section 722(4)


This section defines the term victim in relation to an offence as a person who has suffered harm or loss, including their spouse, relatives, or caretakers if the person is dead, ill, or unable to make a statement.


722(4) For the purposes of this section and section 722.2, "victim", in relation to an offence, (a) means a person to whom harm was done or who suffered physical or emotional loss as a result of the commission of the offence; and (b) where the person described in paragraph (a) is dead, ill or otherwise incapable of making a statement referred to in subsection (1), includes the spouse or common-law partner or any relative of that person, anyone who has in law or fact the custody of that person or is responsible for the care or support of that person or any dependant of that person.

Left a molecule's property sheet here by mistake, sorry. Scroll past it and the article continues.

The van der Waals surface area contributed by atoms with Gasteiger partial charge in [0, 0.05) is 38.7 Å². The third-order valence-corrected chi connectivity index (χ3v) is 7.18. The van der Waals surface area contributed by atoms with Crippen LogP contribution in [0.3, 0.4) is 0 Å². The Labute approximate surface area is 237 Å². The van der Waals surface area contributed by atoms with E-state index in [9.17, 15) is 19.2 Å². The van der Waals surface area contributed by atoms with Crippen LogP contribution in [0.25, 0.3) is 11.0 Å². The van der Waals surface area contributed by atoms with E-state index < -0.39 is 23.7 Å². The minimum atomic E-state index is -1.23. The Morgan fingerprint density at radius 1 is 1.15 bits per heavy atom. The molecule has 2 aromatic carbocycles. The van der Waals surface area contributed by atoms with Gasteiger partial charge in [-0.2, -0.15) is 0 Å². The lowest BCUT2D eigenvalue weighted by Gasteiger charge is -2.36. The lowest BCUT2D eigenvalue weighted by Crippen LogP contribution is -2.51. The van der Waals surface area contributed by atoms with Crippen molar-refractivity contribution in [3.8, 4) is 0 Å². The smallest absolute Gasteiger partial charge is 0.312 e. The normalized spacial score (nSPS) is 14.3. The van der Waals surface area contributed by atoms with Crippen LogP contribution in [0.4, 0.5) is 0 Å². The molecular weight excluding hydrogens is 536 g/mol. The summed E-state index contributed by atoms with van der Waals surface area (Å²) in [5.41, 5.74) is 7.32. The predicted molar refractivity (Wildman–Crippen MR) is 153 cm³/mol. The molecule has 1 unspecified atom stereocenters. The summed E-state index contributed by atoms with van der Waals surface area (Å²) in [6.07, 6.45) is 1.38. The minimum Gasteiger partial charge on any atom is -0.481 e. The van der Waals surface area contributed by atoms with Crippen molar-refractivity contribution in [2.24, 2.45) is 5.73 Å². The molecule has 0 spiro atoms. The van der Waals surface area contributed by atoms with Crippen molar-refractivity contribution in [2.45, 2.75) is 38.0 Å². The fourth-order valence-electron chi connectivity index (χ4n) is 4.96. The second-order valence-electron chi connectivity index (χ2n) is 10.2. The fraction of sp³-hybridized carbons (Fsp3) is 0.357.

Section 722(4) is a provision within the Criminal Code of Canada that defines the term "victim" for the purposes of two other sections (722 and 722.2) that deal with victim impact statements. When a person is convicted of an offence, a victim impact statement may be given by the victim or someone on their behalf to describe the harm they suffered as a result of the crime. However, not every person who is affected by a crime is considered a victim under the law. This section clarifies that a victim is a person who has suffered harm, either physical or emotional, as a result of the offence. This can include a wide range of situations, such as assault, theft, fraud, or any other criminal activity that causes harm to an individual. Additionally, this section notes that if the victim is dead, incapacitated, or otherwise unable to give a statement, other individuals may be considered "victims" for the purposes of the victim impact statement. These individuals can include the victim's spouse, common-law partner, or any relative, as well as anyone who has custody of the victim or is responsible for their care or support. Furthermore, any dependants of the victim may also be considered victims under this section. This ensures that those who are affected by the crime, even if they are not able to speak out themselves, have the opportunity to have their experiences acknowledged in court. Overall, this provision helps to ensure that victim impact statements accurately reflect the harm suffered as a result of criminal activity.